With dry wit and a strong Dickensian flavor, this first installment in Avi’s Oliver Cromwell Pitts saga has an 18th-century British boy finding misfortune everywhere he turns. The adventure begins with a flood shaking 12-year-old Oliver awake in his home in Melcombe Regis, “a tenth of a mile from the sea.” Wading through the waterlogged rooms of his three-story house, Oliver discovers that his father is missing. The only clue to Mr. Pitts’s whereabouts is a drenched and almost illegible note that indicates he has rushed off to London to save Oliver’s sister from a disastrous situation. Left behind with no money and an evil man threatening to send him to the poorhouse, Oliver knows his prospects are dim. In the days that follow, they grow even dimmer as he endures a string of captures, risky escapes, and dangerous run-ins with strangers and family members. Every cliffhanger-ending chapter will leave readers on the edge of their seats, wondering how Oliver will manage to survive his latest dilemma. Brimming with fast-paced action, evocative settings, and villains, this book reveals yet another side of Avi’s talent. Ages 8–12. (May)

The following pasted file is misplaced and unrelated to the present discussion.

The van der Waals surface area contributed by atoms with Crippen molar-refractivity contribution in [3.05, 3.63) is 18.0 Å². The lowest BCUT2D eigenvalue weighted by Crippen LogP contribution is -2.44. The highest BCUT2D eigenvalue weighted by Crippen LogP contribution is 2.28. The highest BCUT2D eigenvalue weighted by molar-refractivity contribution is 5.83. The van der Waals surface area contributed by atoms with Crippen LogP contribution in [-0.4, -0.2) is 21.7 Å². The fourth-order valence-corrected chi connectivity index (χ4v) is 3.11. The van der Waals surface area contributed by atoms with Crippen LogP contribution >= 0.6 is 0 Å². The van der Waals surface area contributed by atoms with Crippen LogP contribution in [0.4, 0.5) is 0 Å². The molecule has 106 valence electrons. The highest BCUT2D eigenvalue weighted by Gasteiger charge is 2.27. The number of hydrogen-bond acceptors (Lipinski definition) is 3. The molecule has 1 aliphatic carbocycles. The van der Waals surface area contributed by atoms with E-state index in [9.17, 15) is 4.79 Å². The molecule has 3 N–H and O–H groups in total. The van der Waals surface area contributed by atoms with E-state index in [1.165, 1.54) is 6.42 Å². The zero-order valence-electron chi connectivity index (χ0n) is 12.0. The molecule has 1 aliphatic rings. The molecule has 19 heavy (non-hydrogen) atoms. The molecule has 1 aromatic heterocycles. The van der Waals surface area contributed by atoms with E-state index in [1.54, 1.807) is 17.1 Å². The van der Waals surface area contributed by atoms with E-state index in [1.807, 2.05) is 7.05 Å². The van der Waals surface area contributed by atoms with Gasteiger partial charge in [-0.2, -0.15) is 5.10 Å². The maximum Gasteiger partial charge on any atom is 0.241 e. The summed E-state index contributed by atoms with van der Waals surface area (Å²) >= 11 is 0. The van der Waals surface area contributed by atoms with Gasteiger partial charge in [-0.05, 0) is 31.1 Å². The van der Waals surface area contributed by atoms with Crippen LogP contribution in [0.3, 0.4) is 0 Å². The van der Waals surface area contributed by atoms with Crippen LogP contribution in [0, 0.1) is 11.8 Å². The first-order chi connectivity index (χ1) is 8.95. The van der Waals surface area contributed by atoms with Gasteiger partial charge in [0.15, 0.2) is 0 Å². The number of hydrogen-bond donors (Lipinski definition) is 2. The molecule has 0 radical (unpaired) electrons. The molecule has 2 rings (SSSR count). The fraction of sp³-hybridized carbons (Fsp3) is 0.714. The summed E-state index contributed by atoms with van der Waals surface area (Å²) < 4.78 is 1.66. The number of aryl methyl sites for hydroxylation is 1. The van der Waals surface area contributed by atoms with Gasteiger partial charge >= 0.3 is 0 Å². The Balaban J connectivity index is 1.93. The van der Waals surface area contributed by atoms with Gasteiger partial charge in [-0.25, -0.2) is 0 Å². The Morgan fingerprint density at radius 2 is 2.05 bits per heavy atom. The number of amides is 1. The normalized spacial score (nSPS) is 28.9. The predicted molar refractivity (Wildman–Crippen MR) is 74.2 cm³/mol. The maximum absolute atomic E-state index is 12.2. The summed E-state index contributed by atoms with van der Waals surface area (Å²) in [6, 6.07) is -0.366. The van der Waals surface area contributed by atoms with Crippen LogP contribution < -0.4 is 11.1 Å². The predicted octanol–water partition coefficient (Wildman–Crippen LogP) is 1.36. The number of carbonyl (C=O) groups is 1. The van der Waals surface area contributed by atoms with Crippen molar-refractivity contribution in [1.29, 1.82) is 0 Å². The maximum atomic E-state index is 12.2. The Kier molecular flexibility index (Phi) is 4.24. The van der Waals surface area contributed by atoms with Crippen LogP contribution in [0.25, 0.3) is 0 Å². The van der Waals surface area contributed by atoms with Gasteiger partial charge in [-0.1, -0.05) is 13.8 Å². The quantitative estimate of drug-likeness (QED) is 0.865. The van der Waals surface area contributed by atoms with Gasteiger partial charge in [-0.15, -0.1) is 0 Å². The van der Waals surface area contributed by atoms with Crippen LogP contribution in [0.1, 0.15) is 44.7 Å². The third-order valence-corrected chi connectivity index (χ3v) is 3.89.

From the Publisher
A Kirkus Reviews Best Book of 2017 "An ingeniously plotted Dickensian story filled with suspense, surprises, and ultimately satisfaction. It reminds us, who may have forgotten, why reading is such high entertainment and pleasure."
--Booklist, starred review "Riveting . . . This first in a new series will capture the hearts and minds of readers and history buffs alike . . . Avi's examination of the plight of the desperately poor is worthy of Dickens. Impossible to put down."
--Kirkus Reviews, starred review "Avi's ability to write compelling historical fiction is evident here, and readers will want to stay tuned for the next installment."
--School Library Journal "With dry wit and a strong Dickensian flavor, this first installment in Avi's Oliver Cromwell Pitts saga has an 18th-century British boy finding misfortune everywhere he turns . . . Every cliffhanger-ending chapter will leave readers on the edge of their seats, wondering how Oliver will manage to survive his latest dilemma. Brimming with fast-paced action, evocative settings, and villains, this book reveals yet another side of Avi's talent."